Lord Ahmad of Wimbledon: The safety of young people in custody is our highest priority.

We are clear restraint should only ever be used against young people as a last resort where it is absolutely necessary to do so and where no other form of intervention is possible or appropriate.

The emergency response belt has not been authorised for use in under-18 Young Offenders Institutions or Secure Training Centres.

Asked by Baroness Stern

To ask Her Majesty’s Government how many complaints have been made by children in secure training centres to a governor or an independent person in each of the last five years; and how many of those complaints concerned the use of force. [HL2485]

Lord Ahmad of Wimbledon: The safety of young people in custody is our highest priority.

We are clear restraint should only ever be used against young people as a last resort where it is absolutely necessary to do so and where no other form of intervention is possible or appropriate.

The Government is committed to ensuring young people feel safe whilst in the care of the secure estate and to allow them every opportunity to make complaints if they feel they have not been treated appropriately.

In addition to accessing internal grievance procedures, young people in Secure Training Centres (STC) can appeal to the STC Monitor if they are dissatisfied with the outcome of their complaint. We have recently extended the remit of the Prison and Probation Ombudsman to review complaints from young people in STCs. Young people in STCs also have access to independent advocates to assist them in resolving issues relating to their welfare and treatment.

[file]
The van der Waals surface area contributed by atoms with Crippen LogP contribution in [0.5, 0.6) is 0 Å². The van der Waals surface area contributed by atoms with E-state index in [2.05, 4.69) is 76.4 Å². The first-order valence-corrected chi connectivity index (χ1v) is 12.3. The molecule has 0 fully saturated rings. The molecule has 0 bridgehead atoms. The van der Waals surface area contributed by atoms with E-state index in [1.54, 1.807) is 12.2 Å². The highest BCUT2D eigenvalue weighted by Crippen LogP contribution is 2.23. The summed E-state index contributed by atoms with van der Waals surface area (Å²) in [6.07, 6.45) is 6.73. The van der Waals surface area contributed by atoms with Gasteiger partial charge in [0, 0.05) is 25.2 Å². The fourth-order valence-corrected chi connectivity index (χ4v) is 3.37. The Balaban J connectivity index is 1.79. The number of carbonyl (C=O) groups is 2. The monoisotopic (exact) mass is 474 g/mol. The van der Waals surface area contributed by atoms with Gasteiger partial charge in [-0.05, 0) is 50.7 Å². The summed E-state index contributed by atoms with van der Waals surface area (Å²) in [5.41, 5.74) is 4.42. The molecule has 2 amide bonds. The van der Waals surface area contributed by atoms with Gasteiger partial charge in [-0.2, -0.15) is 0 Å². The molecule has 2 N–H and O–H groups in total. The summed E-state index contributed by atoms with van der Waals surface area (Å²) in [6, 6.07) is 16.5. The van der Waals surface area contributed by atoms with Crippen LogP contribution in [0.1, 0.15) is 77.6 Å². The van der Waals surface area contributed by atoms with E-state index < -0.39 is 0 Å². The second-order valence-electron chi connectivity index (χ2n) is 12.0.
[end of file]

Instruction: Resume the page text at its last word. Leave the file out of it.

The table below shows the total number of complaints to an STC as reported by the four STCs.

There has been a decline in the annual number of complaints from those recorded in 2008 to those recorded in 2012.

20082009201020112012

Overall number of complaints

1,178

835

968

903

835

30 Oct 2013 : Column WA275

How many of these complaints related to physical restraint

58

65

79

72

58

Physical restraint complaints % of overall complaints

5%

8%

8%

8%

7%

Young Offenders

Question

Asked by Baroness Stern

To ask Her Majesty’s Government how many children were placed in custody (1) on remand, and (2) on sentence, at (a) the Magistrate's Court, and (b) the Crown Court, during the latest 12-month period for which figures are available, and during the preceding 12-month periods.[HL2575]

Lord Ahmad of Wimbledon (Con): The total number of first time entrants to the youth justice system has been in steep decline over the last decade. Between 2011 and 2012 there has been a fall from 44,635 to 35,913. The average number of children detained in the youth secure estate has also fallen from 1,990 to 1,695 over the same period.

Table one shows the number of children who were remanded in custody at magistrates' courts and at the Crown Court in England and Wales during 2011 and during 2012. The latter year’s data is the latest 12 month period for which figures are available.

Table two shows the number of children who were sentenced to immediate custody at magistrates' courts and at the Crown Court in England and Wales during 2011 and during 2012. The latter year’s data is the latest 12 month period for which figures are available.